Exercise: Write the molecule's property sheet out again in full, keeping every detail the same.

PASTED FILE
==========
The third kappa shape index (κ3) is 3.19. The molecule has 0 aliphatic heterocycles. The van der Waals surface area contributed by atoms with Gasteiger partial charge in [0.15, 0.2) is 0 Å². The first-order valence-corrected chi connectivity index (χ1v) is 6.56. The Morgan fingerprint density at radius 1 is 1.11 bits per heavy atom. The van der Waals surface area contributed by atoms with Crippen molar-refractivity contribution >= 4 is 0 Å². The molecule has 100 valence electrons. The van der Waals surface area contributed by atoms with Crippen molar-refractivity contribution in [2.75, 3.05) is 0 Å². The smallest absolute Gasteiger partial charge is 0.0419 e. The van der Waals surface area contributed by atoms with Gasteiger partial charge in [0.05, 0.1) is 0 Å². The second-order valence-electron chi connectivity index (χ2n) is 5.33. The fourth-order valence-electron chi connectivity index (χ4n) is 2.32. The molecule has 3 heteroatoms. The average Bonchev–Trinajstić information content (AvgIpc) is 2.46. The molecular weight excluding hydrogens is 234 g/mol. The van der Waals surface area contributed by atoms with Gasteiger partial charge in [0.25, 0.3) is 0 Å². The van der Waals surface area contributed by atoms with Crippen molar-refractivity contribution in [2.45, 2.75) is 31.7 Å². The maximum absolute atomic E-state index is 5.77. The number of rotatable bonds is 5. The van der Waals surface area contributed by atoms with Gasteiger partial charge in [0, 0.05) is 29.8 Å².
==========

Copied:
The third kappa shape index (κ3) is 3.19. The molecule has 0 aliphatic heterocycles. The van der Waals surface area contributed by atoms with Gasteiger partial charge in [0.15, 0.2) is 0 Å². The first-order valence-corrected chi connectivity index (χ1v) is 6.56. The Morgan fingerprint density at radius 1 is 1.11 bits per heavy atom. The van der Waals surface area contributed by atoms with Crippen molar-refractivity contribution >= 4 is 0 Å². The molecule has 100 valence electrons. The van der Waals surface area contributed by atoms with Crippen molar-refractivity contribution in [2.75, 3.05) is 0 Å². The smallest absolute Gasteiger partial charge is 0.0419 e. The van der Waals surface area contributed by atoms with Gasteiger partial charge in [0.05, 0.1) is 0 Å². The second-order valence-electron chi connectivity index (χ2n) is 5.33. The fourth-order valence-electron chi connectivity index (χ4n) is 2.32. The molecule has 3 heteroatoms. The average Bonchev–Trinajstić information content (AvgIpc) is 2.46. The molecular weight excluding hydrogens is 234 g/mol. The van der Waals surface area contributed by atoms with Gasteiger partial charge in [0.25, 0.3) is 0 Å². The van der Waals surface area contributed by atoms with Crippen molar-refractivity contribution in [2.45, 2.75) is 31.7 Å². The maximum absolute atomic E-state index is 5.77. The number of rotatable bonds is 5. The van der Waals surface area contributed by atoms with Gasteiger partial charge in [0, 0.05) is 29.8 Å².